Let me tell you, when the US Marshals transport prisoners, it’s like some sort of surreal dystopian nightmare. From the private prison in Pahrump, Nevada, they bussed me out to Victorville, California. That’s where I got on a 737 and flew to the BoP prison in Oklahoma City.
Victorville was unbelievable. It still feels like a dream. We left Pahrump, Nevada in the middle of the night, then drove a long flat straight road all night until the sunrise painted the desert red and orange. But it was like I was waking up to another dream.
The whole place literally looked like an atomic bomb had gone off. Seriously! There was not one single blade of grass, not one single bush, or tree, or cactus. It was an empty Mars-scape. There was just one black road, cutting through the red, empty, lifeless dirt. The sun wasn’t its usual color. The sky wasn’t even blue, it was sort of a hazy chemical yellow.
At first I thought maybe it was just an odd weather day. But that would not explain the absence of plant life. Then we pulled up to the Victorville prison. It stood there like a moon-base, three stories tall, made entirely of cold stone-grey concrete that contrasted with it’s dusty red surroundings so much so that it made you blink and look again. It looked like it could probably survive an atomic blast. But at the same time it made you wonder if you wouldn’t be better off to be nuked than to be entombed in that gray monolithic shrine of a prison.
As I was pondering this strange sight, the bus came up over the top of a bluff, and there, sprawled out as far as I could see was a sea of house shells. They looked like rows of dead, dry, parched corn. The doors and windows were all gone. They were just empty husks. The weaker walls were inexplicably missing too. Only a few structural walls, chimneys, and other solid pieces were still standing. It looked like something had eaten these former homes down to the bone. The sagging roofs, with their tattered shingles, reminded me of when I, as child, found a dry husk of a dead cow in a field. Half sunken into the earth, it’s dry harry hide stretched over its bleached white ribs, as if to provide shelter for the airy emptiness that now filled its chest cavity. That’s how this place felt — empty, totally empty. There was nothing but searing-hot apocalyptic silence.
We pulled up to an enormous runway where a camouflaged jet fighter was parked. Its stone-faced pilot wore a white helmet with a gold visor as he sat in the caustic sun, canopy up, waiting motionless, for who-knows-what. The US Marshals landed in their grungy old unmarked 737, and pulled right up to our bus. These are the slave ships of our day. It came slowly to a halt, the steps lowered down with a clunky thud, and the Marshals poured out of it like angry ants pour out of an anthill. They fanned out in all directions with assault rifles and bullet-proof plate carriers. In chains, I stepped off the bus and stood still and tall, looking into the hot blast of the wind. There was no blowing sand in it. There was no moisture or scent in it. It was nothing at all. It was just the hot breath of a dead planet.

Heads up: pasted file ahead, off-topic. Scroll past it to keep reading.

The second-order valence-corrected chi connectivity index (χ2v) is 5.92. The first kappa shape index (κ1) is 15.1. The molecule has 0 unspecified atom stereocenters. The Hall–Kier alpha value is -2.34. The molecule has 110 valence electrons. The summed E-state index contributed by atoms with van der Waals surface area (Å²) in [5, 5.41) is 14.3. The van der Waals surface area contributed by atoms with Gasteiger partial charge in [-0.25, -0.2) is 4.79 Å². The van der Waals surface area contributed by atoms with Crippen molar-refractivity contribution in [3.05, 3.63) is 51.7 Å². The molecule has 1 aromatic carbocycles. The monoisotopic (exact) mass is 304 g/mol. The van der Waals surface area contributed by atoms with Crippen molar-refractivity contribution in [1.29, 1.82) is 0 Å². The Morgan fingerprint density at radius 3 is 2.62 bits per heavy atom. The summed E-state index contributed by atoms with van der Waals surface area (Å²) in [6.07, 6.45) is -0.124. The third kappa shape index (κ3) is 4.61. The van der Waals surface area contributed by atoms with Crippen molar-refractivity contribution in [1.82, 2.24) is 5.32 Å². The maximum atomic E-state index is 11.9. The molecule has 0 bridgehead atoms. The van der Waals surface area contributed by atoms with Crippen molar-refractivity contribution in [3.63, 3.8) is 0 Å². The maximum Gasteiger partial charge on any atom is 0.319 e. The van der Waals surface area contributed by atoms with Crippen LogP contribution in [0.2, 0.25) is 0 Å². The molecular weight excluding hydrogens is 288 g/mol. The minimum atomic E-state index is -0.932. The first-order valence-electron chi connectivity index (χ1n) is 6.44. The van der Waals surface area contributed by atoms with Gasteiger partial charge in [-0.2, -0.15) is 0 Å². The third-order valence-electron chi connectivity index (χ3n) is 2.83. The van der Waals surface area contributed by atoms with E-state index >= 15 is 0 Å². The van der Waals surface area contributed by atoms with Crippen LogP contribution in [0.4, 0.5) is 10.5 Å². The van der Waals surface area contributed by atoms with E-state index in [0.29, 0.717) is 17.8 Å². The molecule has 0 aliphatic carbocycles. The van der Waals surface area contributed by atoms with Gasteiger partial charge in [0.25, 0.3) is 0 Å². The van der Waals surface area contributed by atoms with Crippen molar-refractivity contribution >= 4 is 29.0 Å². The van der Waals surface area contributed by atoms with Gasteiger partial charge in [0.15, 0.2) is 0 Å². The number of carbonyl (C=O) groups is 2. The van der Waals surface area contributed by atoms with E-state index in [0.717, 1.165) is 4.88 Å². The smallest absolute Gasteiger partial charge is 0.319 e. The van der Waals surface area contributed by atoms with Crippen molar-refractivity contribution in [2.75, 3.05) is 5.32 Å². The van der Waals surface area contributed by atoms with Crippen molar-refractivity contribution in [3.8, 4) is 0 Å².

Under the gun, us prisoners were loaded on the plane like nameless cargo. We were raw humanity being bought, sold, and moved in bulk. Despite the cruelty of the whole scene, the Marshals didn’t exude hate. They didn’t exude anything at all. They were Romans, and this was Roam, reborn. Like all good Romans, the Feds have built their empire on the pragmatic brutality that is the most highly prized virtue of The City On Seven Hills. It is not the brutality that is found in the heat of passionate rage. That would be far too human. Their’s is the brutality that will line 200 miles of road with crucified people every 10 paces, because the cost of the wood, nails and man-hours to crucify that many people is cheaper than the extra work of administering a city where the people are not shell shocked into compliance. It’s the cold, calculated brutality that goes by the numbers alone. It’s the brutality that can not understand leaving ninety nine sheep to rescue one. It’s the brutality born of believing that God is dead, and man is heir to His throne. It’s the brutality that results when the only standard of right and wrong is the standard the government writes for itself. There is no room for love, or compassion, or meaning in a mind like that.
But their brutal dream world is a dream indeed. Because in reality, the King is NOT dead. He is alive and well. And he is the author of all events, both bitter and sweet. He is weaving the strands together into cords of deeply poetic meaning. This is why it is right to leave ninety nine sheep to rescue one. Because this life is not a random ball of chance, terrorized by the odds; it’s an epic saga written and directed by a poetic King who attends to every detail. But until we trust the director, we can not enjoy or appreciate or even understand the theatrical nature of this life.
— Schaeffer Cox 12-25-19